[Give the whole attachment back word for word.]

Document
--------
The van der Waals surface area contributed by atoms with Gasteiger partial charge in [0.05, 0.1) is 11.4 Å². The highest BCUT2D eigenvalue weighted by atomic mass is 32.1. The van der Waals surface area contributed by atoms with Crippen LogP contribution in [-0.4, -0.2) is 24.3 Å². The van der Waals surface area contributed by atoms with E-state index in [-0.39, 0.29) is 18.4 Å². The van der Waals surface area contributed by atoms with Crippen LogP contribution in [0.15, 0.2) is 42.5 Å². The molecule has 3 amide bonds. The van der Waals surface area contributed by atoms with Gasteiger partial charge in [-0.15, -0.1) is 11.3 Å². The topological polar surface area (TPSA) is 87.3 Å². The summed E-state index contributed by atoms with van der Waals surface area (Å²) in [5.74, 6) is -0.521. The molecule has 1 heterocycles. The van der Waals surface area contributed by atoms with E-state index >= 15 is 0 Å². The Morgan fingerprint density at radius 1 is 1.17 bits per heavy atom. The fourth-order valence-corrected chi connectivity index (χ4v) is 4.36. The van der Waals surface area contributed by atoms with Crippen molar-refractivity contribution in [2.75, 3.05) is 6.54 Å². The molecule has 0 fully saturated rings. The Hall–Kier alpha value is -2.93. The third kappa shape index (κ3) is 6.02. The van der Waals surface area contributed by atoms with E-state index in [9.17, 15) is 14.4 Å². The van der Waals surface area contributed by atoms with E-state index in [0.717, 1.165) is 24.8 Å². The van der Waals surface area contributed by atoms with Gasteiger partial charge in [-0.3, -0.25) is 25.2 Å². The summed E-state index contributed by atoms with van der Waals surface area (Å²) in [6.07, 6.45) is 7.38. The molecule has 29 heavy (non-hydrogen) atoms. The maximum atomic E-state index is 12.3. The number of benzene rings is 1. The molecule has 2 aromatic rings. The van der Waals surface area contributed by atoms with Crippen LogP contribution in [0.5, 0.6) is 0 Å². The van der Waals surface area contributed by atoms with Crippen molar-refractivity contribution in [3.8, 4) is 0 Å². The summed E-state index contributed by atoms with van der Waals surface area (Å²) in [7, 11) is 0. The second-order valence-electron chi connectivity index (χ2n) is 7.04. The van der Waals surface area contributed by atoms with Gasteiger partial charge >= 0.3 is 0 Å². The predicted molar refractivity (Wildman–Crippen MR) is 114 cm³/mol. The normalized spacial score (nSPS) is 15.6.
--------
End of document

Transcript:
The van der Waals surface area contributed by atoms with Gasteiger partial charge in [0.05, 0.1) is 11.4 Å². The highest BCUT2D eigenvalue weighted by atomic mass is 32.1. The van der Waals surface area contributed by atoms with Crippen LogP contribution in [-0.4, -0.2) is 24.3 Å². The van der Waals surface area contributed by atoms with E-state index in [-0.39, 0.29) is 18.4 Å². The van der Waals surface area contributed by atoms with Crippen LogP contribution in [0.15, 0.2) is 42.5 Å². The molecule has 3 amide bonds. The van der Waals surface area contributed by atoms with Gasteiger partial charge in [-0.15, -0.1) is 11.3 Å². The topological polar surface area (TPSA) is 87.3 Å². The summed E-state index contributed by atoms with van der Waals surface area (Å²) in [5.74, 6) is -0.521. The molecule has 1 heterocycles. The van der Waals surface area contributed by atoms with E-state index >= 15 is 0 Å². The Morgan fingerprint density at radius 1 is 1.17 bits per heavy atom. The fourth-order valence-corrected chi connectivity index (χ4v) is 4.36. The van der Waals surface area contributed by atoms with Crippen molar-refractivity contribution in [2.75, 3.05) is 6.54 Å². The molecule has 0 fully saturated rings. The Hall–Kier alpha value is -2.93. The third kappa shape index (κ3) is 6.02. The van der Waals surface area contributed by atoms with E-state index in [9.17, 15) is 14.4 Å². The van der Waals surface area contributed by atoms with E-state index in [0.717, 1.165) is 24.8 Å². The van der Waals surface area contributed by atoms with Gasteiger partial charge in [-0.3, -0.25) is 25.2 Å². The summed E-state index contributed by atoms with van der Waals surface area (Å²) in [6.07, 6.45) is 7.38. The molecule has 29 heavy (non-hydrogen) atoms. The maximum atomic E-state index is 12.3. The number of benzene rings is 1. The molecule has 2 aromatic rings. The van der Waals surface area contributed by atoms with Crippen LogP contribution in [0.5, 0.6) is 0 Å². The van der Waals surface area contributed by atoms with Crippen molar-refractivity contribution in [3.8, 4) is 0 Å². The summed E-state index contributed by atoms with van der Waals surface area (Å²) in [7, 11) is 0. The second-order valence-electron chi connectivity index (χ2n) is 7.04. The van der Waals surface area contributed by atoms with Gasteiger partial charge >= 0.3 is 0 Å². The predicted molar refractivity (Wildman–Crippen MR) is 114 cm³/mol. The normalized spacial score (nSPS) is 15.6.